14-Apr-2021 | Market Research Store

Spiders are known for the strength of their web. These silky weaving strands have inspired the researchers to develop complex 3D webs. The webs are known to help the spiders make a home or prepare a complete hunting ground. It is recently that the researchers have started studying the web construction and its behavior. The scientists are trying to use web in the world of music for a range of activities right from 3D printers to communication between different species. The role of web in the musical compositions is completely rare and interesting. The vibrating strands have inspired the researchers to study the lives of spider. According to Markus Buehler, the spiders use vibrations and frequencies to sense the world around them instead of using their eyes.

The researchers believed that the rhythms and melodies created during the vibrations of natural materials like the spider webs if mimicked could help create a new source of inspiration for the musical world. It will be interesting to see the use of web to enhance the human experience. The Massachusetts Institute of Technology (MIT) and Studio Tomás Saraceno researchers collaborated to gain more insights into the 3D structure like construction and architecture of webs. The researchers studied the natural spider web using laser to create a 2D structure and then later through computer algorithm reconstructed a 3D network. The researchers found that they could create different notes using various frequencies of sound on the web strands and the combination of these notes in specific patterns depending on the 3D web structure helped develop melodies.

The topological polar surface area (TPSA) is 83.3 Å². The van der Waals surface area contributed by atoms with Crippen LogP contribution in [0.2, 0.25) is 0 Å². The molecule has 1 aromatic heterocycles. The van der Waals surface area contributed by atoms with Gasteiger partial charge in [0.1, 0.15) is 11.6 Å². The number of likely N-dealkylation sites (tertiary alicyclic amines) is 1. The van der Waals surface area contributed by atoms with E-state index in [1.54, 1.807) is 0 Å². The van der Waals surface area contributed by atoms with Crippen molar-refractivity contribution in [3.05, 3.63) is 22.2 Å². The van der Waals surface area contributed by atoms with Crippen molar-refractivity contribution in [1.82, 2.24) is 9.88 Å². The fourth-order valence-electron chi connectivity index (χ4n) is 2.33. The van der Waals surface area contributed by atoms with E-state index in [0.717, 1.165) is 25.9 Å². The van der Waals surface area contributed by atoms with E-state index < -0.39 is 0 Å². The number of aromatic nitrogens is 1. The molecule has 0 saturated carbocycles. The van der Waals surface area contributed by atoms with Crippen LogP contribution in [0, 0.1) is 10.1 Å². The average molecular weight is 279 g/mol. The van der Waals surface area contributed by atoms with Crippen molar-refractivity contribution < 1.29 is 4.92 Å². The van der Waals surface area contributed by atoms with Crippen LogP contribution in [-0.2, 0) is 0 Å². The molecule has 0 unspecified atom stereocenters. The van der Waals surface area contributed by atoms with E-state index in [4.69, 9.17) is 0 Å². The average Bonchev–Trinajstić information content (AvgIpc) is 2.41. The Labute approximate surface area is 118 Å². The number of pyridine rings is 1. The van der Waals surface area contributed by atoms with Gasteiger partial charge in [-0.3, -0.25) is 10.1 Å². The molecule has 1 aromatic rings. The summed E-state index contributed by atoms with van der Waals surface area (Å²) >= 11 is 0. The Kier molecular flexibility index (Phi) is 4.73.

The team developed a harp-like device for playing the spider web music. Furthermore, the virtual reality helped people enter the web audibly and visually. In the virtual reality environment one’s ears can differentiate different structural features by hearing or seeing but cannot be easily recognized. The harp-like instruments show changes in the sounds created during the process. The idea of spider mimicking can help build complex microelectronics.